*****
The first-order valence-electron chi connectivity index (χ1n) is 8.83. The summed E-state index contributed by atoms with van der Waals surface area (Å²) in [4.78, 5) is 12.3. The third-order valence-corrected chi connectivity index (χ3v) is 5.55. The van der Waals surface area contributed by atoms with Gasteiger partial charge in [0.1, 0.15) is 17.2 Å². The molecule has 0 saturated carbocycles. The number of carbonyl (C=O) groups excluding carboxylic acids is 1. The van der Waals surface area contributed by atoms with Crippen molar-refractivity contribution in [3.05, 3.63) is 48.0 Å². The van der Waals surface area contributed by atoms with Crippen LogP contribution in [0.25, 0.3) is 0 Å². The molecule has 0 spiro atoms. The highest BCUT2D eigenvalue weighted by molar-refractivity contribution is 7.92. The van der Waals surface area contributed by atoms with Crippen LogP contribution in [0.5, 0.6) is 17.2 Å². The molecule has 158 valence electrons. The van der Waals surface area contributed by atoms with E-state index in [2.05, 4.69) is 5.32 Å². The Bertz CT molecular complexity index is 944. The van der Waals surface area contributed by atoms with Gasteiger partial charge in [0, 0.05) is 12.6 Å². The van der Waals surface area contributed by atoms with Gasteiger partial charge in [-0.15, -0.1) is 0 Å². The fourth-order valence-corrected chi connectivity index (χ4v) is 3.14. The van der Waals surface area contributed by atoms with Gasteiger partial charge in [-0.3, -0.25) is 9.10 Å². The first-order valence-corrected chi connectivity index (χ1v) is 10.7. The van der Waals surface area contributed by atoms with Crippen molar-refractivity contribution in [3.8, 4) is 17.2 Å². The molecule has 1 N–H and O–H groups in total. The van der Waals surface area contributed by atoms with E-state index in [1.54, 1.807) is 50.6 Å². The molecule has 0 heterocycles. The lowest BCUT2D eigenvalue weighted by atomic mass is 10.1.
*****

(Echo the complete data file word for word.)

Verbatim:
The first-order valence-electron chi connectivity index (χ1n) is 8.83. The summed E-state index contributed by atoms with van der Waals surface area (Å²) in [4.78, 5) is 12.3. The third-order valence-corrected chi connectivity index (χ3v) is 5.55. The van der Waals surface area contributed by atoms with Gasteiger partial charge in [0.1, 0.15) is 17.2 Å². The molecule has 0 saturated carbocycles. The number of carbonyl (C=O) groups excluding carboxylic acids is 1. The van der Waals surface area contributed by atoms with Crippen molar-refractivity contribution in [3.05, 3.63) is 48.0 Å². The van der Waals surface area contributed by atoms with Crippen LogP contribution in [0.25, 0.3) is 0 Å². The molecule has 0 spiro atoms. The highest BCUT2D eigenvalue weighted by molar-refractivity contribution is 7.92. The van der Waals surface area contributed by atoms with Crippen LogP contribution in [0.5, 0.6) is 17.2 Å². The molecule has 158 valence electrons. The van der Waals surface area contributed by atoms with E-state index in [2.05, 4.69) is 5.32 Å². The Bertz CT molecular complexity index is 944. The van der Waals surface area contributed by atoms with Gasteiger partial charge in [0, 0.05) is 12.6 Å². The van der Waals surface area contributed by atoms with Gasteiger partial charge in [-0.15, -0.1) is 0 Å². The fourth-order valence-corrected chi connectivity index (χ4v) is 3.14. The van der Waals surface area contributed by atoms with Gasteiger partial charge in [-0.3, -0.25) is 9.10 Å². The first-order valence-corrected chi connectivity index (χ1v) is 10.7. The van der Waals surface area contributed by atoms with Crippen molar-refractivity contribution in [3.8, 4) is 17.2 Å². The molecule has 1 N–H and O–H groups in total. The van der Waals surface area contributed by atoms with E-state index in [1.54, 1.807) is 50.6 Å². The molecule has 0 heterocycles. The lowest BCUT2D eigenvalue weighted by atomic mass is 10.1.